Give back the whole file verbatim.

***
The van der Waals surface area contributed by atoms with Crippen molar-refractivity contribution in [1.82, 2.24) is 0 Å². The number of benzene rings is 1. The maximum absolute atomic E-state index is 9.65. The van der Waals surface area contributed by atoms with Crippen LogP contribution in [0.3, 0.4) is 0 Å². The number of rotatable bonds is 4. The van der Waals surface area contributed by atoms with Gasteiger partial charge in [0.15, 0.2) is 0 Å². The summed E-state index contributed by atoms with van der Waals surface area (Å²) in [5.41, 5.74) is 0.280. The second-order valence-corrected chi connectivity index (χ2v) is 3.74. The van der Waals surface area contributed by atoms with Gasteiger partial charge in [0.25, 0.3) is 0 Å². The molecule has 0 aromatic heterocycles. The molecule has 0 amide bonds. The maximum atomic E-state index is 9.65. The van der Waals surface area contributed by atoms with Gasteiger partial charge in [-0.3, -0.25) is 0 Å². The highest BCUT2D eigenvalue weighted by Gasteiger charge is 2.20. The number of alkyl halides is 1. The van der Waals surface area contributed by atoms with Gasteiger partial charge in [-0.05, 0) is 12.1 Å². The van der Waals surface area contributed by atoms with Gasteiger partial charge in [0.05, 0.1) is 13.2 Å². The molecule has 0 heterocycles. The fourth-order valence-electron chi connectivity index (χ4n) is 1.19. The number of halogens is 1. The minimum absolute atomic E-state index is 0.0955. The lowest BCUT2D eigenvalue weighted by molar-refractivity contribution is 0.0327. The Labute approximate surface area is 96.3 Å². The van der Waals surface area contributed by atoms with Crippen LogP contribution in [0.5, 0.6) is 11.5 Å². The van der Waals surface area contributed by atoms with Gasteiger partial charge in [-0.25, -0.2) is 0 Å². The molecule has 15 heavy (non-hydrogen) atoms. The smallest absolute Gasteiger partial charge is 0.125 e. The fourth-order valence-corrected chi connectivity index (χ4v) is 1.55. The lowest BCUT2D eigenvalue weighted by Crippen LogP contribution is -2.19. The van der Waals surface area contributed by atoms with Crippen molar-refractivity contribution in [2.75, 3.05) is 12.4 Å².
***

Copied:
The van der Waals surface area contributed by atoms with Crippen molar-refractivity contribution in [1.82, 2.24) is 0 Å². The number of benzene rings is 1. The maximum absolute atomic E-state index is 9.65. The van der Waals surface area contributed by atoms with Crippen LogP contribution in [0.3, 0.4) is 0 Å². The number of rotatable bonds is 4. The van der Waals surface area contributed by atoms with Gasteiger partial charge in [0.15, 0.2) is 0 Å². The summed E-state index contributed by atoms with van der Waals surface area (Å²) in [5.41, 5.74) is 0.280. The second-order valence-corrected chi connectivity index (χ2v) is 3.74. The van der Waals surface area contributed by atoms with Gasteiger partial charge in [0.25, 0.3) is 0 Å². The molecule has 0 aromatic heterocycles. The molecule has 0 amide bonds. The maximum atomic E-state index is 9.65. The van der Waals surface area contributed by atoms with Gasteiger partial charge in [-0.3, -0.25) is 0 Å². The highest BCUT2D eigenvalue weighted by Gasteiger charge is 2.20. The number of alkyl halides is 1. The van der Waals surface area contributed by atoms with Gasteiger partial charge in [-0.05, 0) is 12.1 Å². The van der Waals surface area contributed by atoms with Gasteiger partial charge in [0.05, 0.1) is 13.2 Å². The molecule has 0 heterocycles. The fourth-order valence-electron chi connectivity index (χ4n) is 1.19. The number of halogens is 1. The minimum absolute atomic E-state index is 0.0955. The lowest BCUT2D eigenvalue weighted by molar-refractivity contribution is 0.0327. The Labute approximate surface area is 96.3 Å². The van der Waals surface area contributed by atoms with Crippen LogP contribution in [0.5, 0.6) is 11.5 Å². The van der Waals surface area contributed by atoms with Gasteiger partial charge in [-0.25, -0.2) is 0 Å². The molecule has 15 heavy (non-hydrogen) atoms. The smallest absolute Gasteiger partial charge is 0.125 e. The fourth-order valence-corrected chi connectivity index (χ4v) is 1.55. The lowest BCUT2D eigenvalue weighted by Crippen LogP contribution is -2.19. The van der Waals surface area contributed by atoms with Crippen molar-refractivity contribution in [2.75, 3.05) is 12.4 Å².